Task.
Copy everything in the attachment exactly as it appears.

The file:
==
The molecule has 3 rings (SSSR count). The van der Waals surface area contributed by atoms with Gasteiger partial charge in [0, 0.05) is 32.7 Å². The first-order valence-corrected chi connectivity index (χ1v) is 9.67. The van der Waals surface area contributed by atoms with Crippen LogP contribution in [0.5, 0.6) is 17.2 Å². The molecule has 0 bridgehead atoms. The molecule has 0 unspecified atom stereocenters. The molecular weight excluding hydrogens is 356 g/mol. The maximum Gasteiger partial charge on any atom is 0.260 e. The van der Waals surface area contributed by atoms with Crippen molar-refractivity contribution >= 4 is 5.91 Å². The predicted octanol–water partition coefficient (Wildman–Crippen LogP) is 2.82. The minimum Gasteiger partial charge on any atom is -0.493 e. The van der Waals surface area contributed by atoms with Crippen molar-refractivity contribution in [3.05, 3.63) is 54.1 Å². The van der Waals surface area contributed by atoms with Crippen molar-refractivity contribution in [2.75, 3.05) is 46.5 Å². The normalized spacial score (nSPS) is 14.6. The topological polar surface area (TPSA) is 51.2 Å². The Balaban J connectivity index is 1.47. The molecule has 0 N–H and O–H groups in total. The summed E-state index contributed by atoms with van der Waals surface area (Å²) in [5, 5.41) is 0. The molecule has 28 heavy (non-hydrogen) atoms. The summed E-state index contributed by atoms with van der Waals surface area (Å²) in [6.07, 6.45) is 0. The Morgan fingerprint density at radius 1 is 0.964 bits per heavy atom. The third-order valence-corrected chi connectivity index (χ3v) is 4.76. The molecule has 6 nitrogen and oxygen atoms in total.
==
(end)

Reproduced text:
The molecule has 3 rings (SSSR count). The van der Waals surface area contributed by atoms with Gasteiger partial charge in [0, 0.05) is 32.7 Å². The first-order valence-corrected chi connectivity index (χ1v) is 9.67. The van der Waals surface area contributed by atoms with Crippen LogP contribution in [0.5, 0.6) is 17.2 Å². The molecule has 0 bridgehead atoms. The molecule has 0 unspecified atom stereocenters. The molecular weight excluding hydrogens is 356 g/mol. The maximum Gasteiger partial charge on any atom is 0.260 e. The van der Waals surface area contributed by atoms with Crippen molar-refractivity contribution >= 4 is 5.91 Å². The predicted octanol–water partition coefficient (Wildman–Crippen LogP) is 2.82. The minimum Gasteiger partial charge on any atom is -0.493 e. The van der Waals surface area contributed by atoms with Crippen molar-refractivity contribution in [3.05, 3.63) is 54.1 Å². The van der Waals surface area contributed by atoms with Crippen molar-refractivity contribution in [2.75, 3.05) is 46.5 Å². The normalized spacial score (nSPS) is 14.6. The topological polar surface area (TPSA) is 51.2 Å². The Balaban J connectivity index is 1.47. The molecule has 0 N–H and O–H groups in total. The summed E-state index contributed by atoms with van der Waals surface area (Å²) in [5, 5.41) is 0. The molecule has 28 heavy (non-hydrogen) atoms. The summed E-state index contributed by atoms with van der Waals surface area (Å²) in [6.07, 6.45) is 0. The Morgan fingerprint density at radius 1 is 0.964 bits per heavy atom. The third-order valence-corrected chi connectivity index (χ3v) is 4.76. The molecule has 6 nitrogen and oxygen atoms in total.